I begin by greeting everyone in the languages of the realm of New Zealand, in English, Māori, Cook Island Māori, Niuean, Tokelauan and New Zealand Sign Language. Greetings, Kia Ora, Kia Orana, Fakalofa Lahi Atu, Taloha Ni and as it is the evening (Sign)
I then specifically greet you: Greg Thomas, President of the Katherine Mansfield Birthplace Society and your fellow committee members; Justice Mark O’Regan, President of the Court of Appeal and Nicky Saker, our hosts this evening; Oroya Day, founding President of the Society; Your Excellencies, members of the Diplomatic Corps; Distinguished Guests otherwise; Ladies and Gentlemen.
Thank you for inviting me to this reception for the Katherine Mansfield Birthplace Society that marks her birthday in 1888. Susan sends her apologies but, as Patron of Foundation for Youth Development, is, as we meet, hosting a ceremony for graduates of the organisation’s flagship programme, Project K, at Government House Auckland.
I understand Con Flinkenberg will speak of the history of this house, the one-time home of artist Evelyn Page and Professor Frederick Page. Therefore, I would like to speak a little of two important Wellington heritage buildings—of Katherine Mansfield’s first home and, you will not be surprised to hear, of Government House.
Wearing the Governor-General jersey, I approach the matter from a number of perspectives. In addition to being Patron of this Society, and I am also Patron of the New Zealand Historic Places Trust and so have a keen interest in matters related to heritage although I have no particular expertise when it comes to architecture or design.
In addition, Susan and I are the one-time residents and, from early to middle next year, the residents again of Government House in Wellington.
As you may have read in the media earlier this month, we were able to gain a preview of the work being undertaken to conserve Government House when we marked the centenary of building’s occupation by unveiling a plaque on 1October.
That House has a fascinating history, particularly in the period surrounding its opening, which I will not recount now.
However, there is a feature on that period on the Government House website—gg.govt.nz—if you are keen to know more. If I can engender your interest a little more, early history of the planning, construction and opening of Government House has all the makings of an Edwardian farce that even P.G. Wodehouse would struggle to match. There was a calamitous fire, mourning for a dead king, a partially finished house on the grounds of a former lunatic asylum, a ministerial dinner, suspect drains, a mysterious illness and vice-regal evacuation, and questions and ridicule in Parliament. And that covers just the period from 1907 to 1910!
Seriously, however, the conservation project is not a restoration, redecoration or simple refurbishment. In conserving the House the Project Team has tried to be faithful to the original design intentions where known and where practical. That has required significant research by examining historic photographs and other documentary evidence.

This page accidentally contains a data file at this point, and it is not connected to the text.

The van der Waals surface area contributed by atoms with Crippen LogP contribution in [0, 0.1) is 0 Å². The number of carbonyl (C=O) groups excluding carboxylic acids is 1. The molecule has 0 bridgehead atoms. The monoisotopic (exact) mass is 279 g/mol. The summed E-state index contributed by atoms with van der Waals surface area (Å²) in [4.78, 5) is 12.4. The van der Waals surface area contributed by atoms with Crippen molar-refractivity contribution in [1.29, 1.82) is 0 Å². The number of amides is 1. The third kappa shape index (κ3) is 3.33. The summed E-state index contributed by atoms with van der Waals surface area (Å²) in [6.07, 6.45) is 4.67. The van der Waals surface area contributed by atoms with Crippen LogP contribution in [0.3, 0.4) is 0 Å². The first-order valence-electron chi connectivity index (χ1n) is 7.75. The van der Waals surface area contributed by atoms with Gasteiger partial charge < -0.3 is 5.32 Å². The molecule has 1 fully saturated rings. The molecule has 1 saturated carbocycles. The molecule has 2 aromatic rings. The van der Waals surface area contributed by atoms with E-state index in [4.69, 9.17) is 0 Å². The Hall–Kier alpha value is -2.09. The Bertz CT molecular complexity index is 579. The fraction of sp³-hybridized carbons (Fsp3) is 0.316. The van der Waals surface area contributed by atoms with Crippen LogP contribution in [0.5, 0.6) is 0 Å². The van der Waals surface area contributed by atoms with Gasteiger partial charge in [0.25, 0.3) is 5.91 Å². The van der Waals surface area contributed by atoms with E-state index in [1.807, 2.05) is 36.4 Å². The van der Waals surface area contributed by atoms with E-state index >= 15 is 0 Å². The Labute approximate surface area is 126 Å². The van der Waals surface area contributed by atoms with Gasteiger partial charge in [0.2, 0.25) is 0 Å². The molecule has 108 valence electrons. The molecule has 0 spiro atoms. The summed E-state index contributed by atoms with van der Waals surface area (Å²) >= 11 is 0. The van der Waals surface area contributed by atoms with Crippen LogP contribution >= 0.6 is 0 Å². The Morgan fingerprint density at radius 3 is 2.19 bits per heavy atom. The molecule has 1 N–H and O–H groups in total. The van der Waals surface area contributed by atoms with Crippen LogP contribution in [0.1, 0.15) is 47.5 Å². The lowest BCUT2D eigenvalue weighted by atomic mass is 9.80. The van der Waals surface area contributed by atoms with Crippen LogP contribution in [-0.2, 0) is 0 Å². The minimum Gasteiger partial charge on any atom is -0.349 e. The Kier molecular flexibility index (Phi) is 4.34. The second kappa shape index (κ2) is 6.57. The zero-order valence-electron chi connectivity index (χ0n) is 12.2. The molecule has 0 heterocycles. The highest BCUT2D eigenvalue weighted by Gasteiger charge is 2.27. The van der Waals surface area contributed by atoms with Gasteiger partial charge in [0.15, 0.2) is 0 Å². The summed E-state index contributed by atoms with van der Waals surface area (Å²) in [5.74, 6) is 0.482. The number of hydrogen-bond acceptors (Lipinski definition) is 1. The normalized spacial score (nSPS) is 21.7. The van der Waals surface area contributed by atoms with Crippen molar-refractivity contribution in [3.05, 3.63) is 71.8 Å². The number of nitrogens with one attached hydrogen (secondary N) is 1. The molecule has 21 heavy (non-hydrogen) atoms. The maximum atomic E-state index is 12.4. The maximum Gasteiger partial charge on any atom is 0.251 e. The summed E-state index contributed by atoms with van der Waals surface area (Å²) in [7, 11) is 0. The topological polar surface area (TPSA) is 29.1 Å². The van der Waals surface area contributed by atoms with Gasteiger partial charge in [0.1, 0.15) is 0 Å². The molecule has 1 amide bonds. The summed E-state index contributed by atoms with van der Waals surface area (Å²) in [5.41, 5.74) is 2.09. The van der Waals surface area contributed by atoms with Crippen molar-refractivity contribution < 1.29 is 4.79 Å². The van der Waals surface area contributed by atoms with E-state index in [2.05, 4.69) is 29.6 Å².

Different spaces have been given various ratings, with public rooms such as the State Dining Room and Ballroom having the highest heritage ratings whilst service rooms having lower ratings. No-one, for example, would expect the chefs at Government House to work on an ancient gas or wood-fired stove, or to keep food in an ice-filled safe, all in the name of some slavish devotion to heritage!
Even so, the work I have seen so far on both the House and grounds is mightily impressive. The centenary event was the forerunner of a number of occasions to mark the reopening and Susan and I look forward to welcoming New Zealanders back into the House next year.
Heritage has also played a significant role in the conservation of Katherine Mansfield’s birthplace. I understand the original plan back in 1986 was merely to refurbish the house as a writer’s research centre with appropriate displays on Katherine Mansfield’s life.
However, as the repair work began, traces of the original décor were discovered. Combined with an exploratory archaeological dig in the garden, and information provided by Mansfield’s surviving relatives, the House was restored to become the national treasure that it is today.
It was particularly fitting that on 14 October 1988, the centenary of Katherine Mansfield’s birth, that the House was reopened by Lady Beverley Reeves, your then Patron and wife of my predecessor, Sir Paul Reeves.
The work undertaken on Katherine Mansfield’s birthplace by the members of this Society has a wider significance. It was part of the encouragement of understanding and appreciation by New Zealanders of their nation’s distinctive historic, architectural and archaeological heritage.
Other examples of the desire to preserve rather than demolish can be seen in the ultimately successful campaign by the Friends of the Hunter Building to save the Victoria University of Wellington’s iconic first home in Kelburn, and the current debate around saving the St James Theatre in Auckland.
The work that is being done on Government House owes a great debt to the work of those people, such as those in this room, who have been advocates of New Zealand’s heritage. As Katherine Mansfield herself wrote, just a year before her untimely death in 1923: “[T]he longer I live, the more I return to New Zealand. A young country is a real heritage, though it takes one time to remember it. But New Zealand is in my very bones”.
And on that note celebrating New Zealand and its heritage, I will close in our nation’s first language by offering everyone greetings and wishing you all good health and fortitude in your endeavours. No reira, tēnā koutou, tēnā koutou, kia ora, kia kaha, tēnā koutou katoa.